Clinician Name: Robert Longo, MRC, LPC, BCN

Clinic Name & Location: Serendipity, Lexington, North Carolina

Professional Status:  Masters Rehabilitation Counseling.  Licensed Professional Counselor. Board Certified Neurofeedback

  1. Abstract: This case study reviews Ms. B., a 56 year-old female with a history of multiple head injuries. She is a nurse practitioner who contracts her services to several organizations and companies.   She presented for treatment due to symptoms that included, anxiety, insomnia, and cognitive deficits.

The patient has a history of multiple head injuries, sleep problems, high blood pressure, and thyroid problems and reports diagnosis of anxiety, depression, insomnia, seizure disorder, panic attack, migraine, TMJ and memory problems.

She was taking prescriptions of Tegretol, Lithium, and Gabapentin which combined reduces alpha power and decreases alpha peak frequency, increases delta and theta and results in diffuse slowing of the EEG

Physiology problems included, but were not limited to, insomnia, depression, anxiety, headaches, dizziness, shaking & tremors, fainting spells, agitation, visual blurring, and nausea.

  1. Description of Case Study:

The patient underwent an initial QEEG on November 5, 2014, and a subsequent remapping on March 2, 2015 to ascertain her status/progress after it was learned that she had sustained a head injury from falling on ice sometime around February 17, 2015.

When the patient indicated that she wanted to continue Neurofeedback (despite potential caveats about starting Neurofeedback immediately following a TBI), an additional map was acquired on March 16, 2015 (her ‘new’ training map).

A subsequent head injury occurred via a bicycle accident on April 17, 2015.  At that point, the patient completed a formal acknowledgement/consent to continue Neurofeedback treatment in spite of the new head injury, because she felt that the training was beneficial and wanted to continue.

QEEG maps were acquired via a 19 channel simultaneous acquisition process using the Brainmaster Discovery hardware and software.  Artifacted data sets (eyes closed condition; eyes open condition) were then uploaded to the NewMind Expert QEEG Interpretive system for statistical analysis and spectral mapping.   NewMind assessment questionnaires, such as the Cognitive-Emotional Checklist (CEC), Interpersonal Style Inventory (ISI), and Metabolic (Physiological symptom) Checklist, were also administered and scored as part of the QEEG interpretive report.

Overall, the patient received 36 sessions of neurofeedback over the course of 11 months. Sessions were conducted 1-2 times per week.  Each neurofeedback session lasted an average of  30 minutes.  The patient progressed well despite incurring 2 additional head injuries after NFB training started.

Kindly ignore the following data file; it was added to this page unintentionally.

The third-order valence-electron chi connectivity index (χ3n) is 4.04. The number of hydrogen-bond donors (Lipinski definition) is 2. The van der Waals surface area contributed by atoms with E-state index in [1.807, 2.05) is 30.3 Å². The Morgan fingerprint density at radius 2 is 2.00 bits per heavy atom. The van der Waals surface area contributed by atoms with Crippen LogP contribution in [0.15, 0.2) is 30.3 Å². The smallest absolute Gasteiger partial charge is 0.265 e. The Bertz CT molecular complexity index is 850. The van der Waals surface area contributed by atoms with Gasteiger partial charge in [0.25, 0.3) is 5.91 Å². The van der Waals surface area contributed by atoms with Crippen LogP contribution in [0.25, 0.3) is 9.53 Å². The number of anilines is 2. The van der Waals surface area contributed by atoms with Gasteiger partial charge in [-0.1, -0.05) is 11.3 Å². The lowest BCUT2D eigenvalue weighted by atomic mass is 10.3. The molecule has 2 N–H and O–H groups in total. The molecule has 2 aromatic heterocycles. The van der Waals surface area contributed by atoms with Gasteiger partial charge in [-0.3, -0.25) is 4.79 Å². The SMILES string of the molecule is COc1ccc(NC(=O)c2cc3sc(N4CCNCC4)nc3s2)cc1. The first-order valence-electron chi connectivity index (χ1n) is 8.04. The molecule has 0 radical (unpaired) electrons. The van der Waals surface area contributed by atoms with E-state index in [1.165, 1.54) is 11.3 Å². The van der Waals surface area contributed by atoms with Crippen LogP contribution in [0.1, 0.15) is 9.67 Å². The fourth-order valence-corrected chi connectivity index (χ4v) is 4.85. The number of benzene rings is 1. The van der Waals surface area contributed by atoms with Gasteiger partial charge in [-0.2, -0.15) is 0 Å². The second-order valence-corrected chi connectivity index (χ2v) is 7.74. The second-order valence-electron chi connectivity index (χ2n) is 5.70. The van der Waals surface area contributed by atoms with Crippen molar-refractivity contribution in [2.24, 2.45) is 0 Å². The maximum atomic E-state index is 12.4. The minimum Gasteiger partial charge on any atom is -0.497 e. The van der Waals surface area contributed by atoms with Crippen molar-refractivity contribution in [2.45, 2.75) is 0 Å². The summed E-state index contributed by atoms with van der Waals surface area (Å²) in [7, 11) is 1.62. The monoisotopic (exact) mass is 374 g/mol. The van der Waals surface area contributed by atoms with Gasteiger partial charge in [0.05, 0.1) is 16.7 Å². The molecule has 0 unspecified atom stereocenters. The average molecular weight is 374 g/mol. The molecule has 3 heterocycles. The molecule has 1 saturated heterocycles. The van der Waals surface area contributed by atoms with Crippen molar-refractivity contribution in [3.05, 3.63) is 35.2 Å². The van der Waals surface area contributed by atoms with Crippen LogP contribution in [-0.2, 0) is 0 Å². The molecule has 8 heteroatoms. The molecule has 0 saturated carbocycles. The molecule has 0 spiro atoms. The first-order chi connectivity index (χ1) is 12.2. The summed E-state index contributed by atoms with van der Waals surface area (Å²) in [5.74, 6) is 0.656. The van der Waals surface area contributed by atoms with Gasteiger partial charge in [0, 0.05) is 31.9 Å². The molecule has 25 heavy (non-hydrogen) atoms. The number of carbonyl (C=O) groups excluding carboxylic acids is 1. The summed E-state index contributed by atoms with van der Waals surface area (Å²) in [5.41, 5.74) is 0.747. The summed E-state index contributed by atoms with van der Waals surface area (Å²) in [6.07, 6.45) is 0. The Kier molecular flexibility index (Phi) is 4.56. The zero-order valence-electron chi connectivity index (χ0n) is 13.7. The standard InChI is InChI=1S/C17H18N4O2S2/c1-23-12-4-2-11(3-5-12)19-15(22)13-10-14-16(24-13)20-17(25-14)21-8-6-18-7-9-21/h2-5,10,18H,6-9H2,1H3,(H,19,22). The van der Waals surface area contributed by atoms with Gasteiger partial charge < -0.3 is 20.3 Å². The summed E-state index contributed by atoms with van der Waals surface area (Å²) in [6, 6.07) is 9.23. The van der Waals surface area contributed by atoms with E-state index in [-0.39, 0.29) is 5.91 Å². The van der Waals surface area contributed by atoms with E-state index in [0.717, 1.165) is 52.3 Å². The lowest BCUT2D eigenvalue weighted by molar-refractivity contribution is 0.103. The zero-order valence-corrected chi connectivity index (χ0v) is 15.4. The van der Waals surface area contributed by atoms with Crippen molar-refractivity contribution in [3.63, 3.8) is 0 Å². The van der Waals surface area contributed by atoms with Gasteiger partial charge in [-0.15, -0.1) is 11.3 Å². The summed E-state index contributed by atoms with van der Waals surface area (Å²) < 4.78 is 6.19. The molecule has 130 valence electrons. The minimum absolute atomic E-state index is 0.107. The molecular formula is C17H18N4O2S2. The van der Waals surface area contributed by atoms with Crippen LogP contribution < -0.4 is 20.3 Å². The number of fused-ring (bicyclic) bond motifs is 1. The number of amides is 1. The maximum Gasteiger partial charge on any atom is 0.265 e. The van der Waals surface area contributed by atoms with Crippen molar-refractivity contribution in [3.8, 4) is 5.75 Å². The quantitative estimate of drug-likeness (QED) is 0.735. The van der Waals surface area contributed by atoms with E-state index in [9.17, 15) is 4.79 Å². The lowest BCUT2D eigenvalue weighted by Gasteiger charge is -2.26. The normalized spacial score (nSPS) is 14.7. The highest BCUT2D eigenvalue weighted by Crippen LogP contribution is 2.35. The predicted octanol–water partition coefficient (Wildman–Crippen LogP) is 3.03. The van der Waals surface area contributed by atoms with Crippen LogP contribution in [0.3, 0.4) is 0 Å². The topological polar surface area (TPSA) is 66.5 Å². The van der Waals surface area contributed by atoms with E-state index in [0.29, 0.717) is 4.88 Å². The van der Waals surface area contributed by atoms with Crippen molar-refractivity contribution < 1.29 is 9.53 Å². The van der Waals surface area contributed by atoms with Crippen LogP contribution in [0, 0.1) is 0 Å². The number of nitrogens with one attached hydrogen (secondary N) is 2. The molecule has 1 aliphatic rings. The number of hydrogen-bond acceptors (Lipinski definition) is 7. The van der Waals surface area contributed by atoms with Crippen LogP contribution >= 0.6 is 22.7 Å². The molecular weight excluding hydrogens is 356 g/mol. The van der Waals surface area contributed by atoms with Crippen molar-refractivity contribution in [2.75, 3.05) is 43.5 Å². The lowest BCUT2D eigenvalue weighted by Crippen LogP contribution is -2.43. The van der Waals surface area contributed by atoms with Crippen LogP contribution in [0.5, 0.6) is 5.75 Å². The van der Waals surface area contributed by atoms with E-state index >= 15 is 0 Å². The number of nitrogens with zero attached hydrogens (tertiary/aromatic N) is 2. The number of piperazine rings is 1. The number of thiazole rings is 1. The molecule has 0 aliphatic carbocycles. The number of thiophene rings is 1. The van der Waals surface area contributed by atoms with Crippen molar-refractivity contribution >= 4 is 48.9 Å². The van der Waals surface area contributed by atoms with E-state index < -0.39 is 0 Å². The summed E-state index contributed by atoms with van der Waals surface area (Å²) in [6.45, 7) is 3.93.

III. Literature Review:

The Brain Injury Association of America notes that 1-5 million traumatic brain injuries  are sustained annually (Morkides, 2009.)  Each year, traumatic brain injuries (TBI) contribute to a substantial number of deaths and cases of permanent disability.  A TBI is caused by a bump, blow or jolt to the head, or a penetrating head injury, that disrupts the normal function of the brain.  The severity of a TBI may range from “mild” (e.g. concussion), to “severe” (e.g. involving midline shift), based upon variables such as duration of loss of consciousness and/or duration of post-traumatic amnesia.   Objectively-derived empirical data from various sources (physiological, psychological, occupational, socioeconomic, psychosocial, socio-legal, sports-related, etc.) are critical to understanding the impact of this important public health problem.  This information can help inform TBI prevention strategies, identify research and education priorities, and support the need for services among those living with a TBI (

Cognitive functioning is thus often overshadowed by psychiatric problems.  The question often posed, with regard to TBI patients, concerns whether persistent dysfunction can be attributed to an underlying acquired neurologic disorder, versus whether problematic sequelae are primarily psychologically-mediated.  Recent findings are that many TBI patients (e.g. NFL football players) have treatment-resistant depression.   Endocrinological research and clinical practice in the treatment of TBI indicates that ½ or more of patients referred for treatment become clinically depressed within one year post-injury.  (Mark Gordon, MD, Personal Communication)


IV    Procedure: 

(1)Subject Information:

Client Gender: Female

Age:  56

Socioeconomic status:  Middle Class

Public or Private School:  N/A

Grades:  N/A

Years in School:  16 / college undergraduate degree

Started Dating at Age: N/A

Number of Friends:  several

Social Groups:  N/A

Frequency of Dating:  N/A

Sports Played:  cycling, kayaking, hiking

Parental Status:  N/A

Amount of Parental Discord:  N/A

Sexual or Physical Abuse:  N/A

Family Substance Abuse:  unknown

History of Head Trauma:  Multiple head injuries and TBIs from playing sports and falling.


(2) Presenting Symptoms:

Insomnia:  Sleep onset

Attention:  Difficulty focusing at work

Memory:  Working Memory and Short Term Memory Problems

Headaches:  Frequent

Rumination:  Constant

Worry:  Constant- Especially at work.

Suicidal Thoughts:  Yes

CPT (add here)  N/A


(3) NewMind Assessment Data:

  • Cognitive-Emotional Checklist (CEC): Patient acknowledges problems with attention, memory, impulsivity and anxiety, as indicated below.